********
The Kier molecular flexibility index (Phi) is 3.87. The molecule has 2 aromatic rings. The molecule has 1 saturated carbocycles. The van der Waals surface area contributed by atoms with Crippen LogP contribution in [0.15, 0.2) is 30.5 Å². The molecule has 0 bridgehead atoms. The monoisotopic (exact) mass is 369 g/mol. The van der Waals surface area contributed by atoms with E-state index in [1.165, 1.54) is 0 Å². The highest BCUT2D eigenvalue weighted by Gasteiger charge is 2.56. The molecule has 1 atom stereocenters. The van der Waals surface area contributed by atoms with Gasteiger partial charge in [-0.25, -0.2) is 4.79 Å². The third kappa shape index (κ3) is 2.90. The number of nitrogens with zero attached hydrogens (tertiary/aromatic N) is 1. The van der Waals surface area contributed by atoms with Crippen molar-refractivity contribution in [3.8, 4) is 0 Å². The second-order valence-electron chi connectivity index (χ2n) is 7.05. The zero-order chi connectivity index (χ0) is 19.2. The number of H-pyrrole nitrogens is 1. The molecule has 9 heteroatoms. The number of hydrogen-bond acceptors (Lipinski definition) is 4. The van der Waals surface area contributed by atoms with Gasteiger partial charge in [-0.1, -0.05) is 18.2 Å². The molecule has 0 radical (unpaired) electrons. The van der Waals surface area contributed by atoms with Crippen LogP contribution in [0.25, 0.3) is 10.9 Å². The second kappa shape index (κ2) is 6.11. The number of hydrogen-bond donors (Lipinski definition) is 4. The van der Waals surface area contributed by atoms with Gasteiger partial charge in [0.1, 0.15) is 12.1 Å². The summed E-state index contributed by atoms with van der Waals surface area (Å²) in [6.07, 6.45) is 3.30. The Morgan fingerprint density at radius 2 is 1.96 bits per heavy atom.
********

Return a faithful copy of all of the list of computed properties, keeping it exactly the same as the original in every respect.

The Kier molecular flexibility index (Phi) is 3.87. The molecule has 2 aromatic rings. The molecule has 1 saturated carbocycles. The van der Waals surface area contributed by atoms with Crippen LogP contribution in [0.15, 0.2) is 30.5 Å². The molecule has 0 bridgehead atoms. The monoisotopic (exact) mass is 369 g/mol. The van der Waals surface area contributed by atoms with E-state index in [1.165, 1.54) is 0 Å². The highest BCUT2D eigenvalue weighted by Gasteiger charge is 2.56. The molecule has 1 atom stereocenters. The van der Waals surface area contributed by atoms with Gasteiger partial charge in [-0.25, -0.2) is 4.79 Å². The third kappa shape index (κ3) is 2.90. The number of nitrogens with zero attached hydrogens (tertiary/aromatic N) is 1. The van der Waals surface area contributed by atoms with Crippen molar-refractivity contribution in [3.8, 4) is 0 Å². The second-order valence-electron chi connectivity index (χ2n) is 7.05. The zero-order chi connectivity index (χ0) is 19.2. The number of H-pyrrole nitrogens is 1. The molecule has 9 heteroatoms. The number of hydrogen-bond acceptors (Lipinski definition) is 4. The van der Waals surface area contributed by atoms with Gasteiger partial charge in [-0.1, -0.05) is 18.2 Å². The molecule has 0 radical (unpaired) electrons. The van der Waals surface area contributed by atoms with Crippen LogP contribution in [0.25, 0.3) is 10.9 Å². The second kappa shape index (κ2) is 6.11. The number of hydrogen-bond donors (Lipinski definition) is 4. The van der Waals surface area contributed by atoms with Gasteiger partial charge in [0.1, 0.15) is 12.1 Å². The summed E-state index contributed by atoms with van der Waals surface area (Å²) in [6.07, 6.45) is 3.30. The Morgan fingerprint density at radius 2 is 1.96 bits per heavy atom.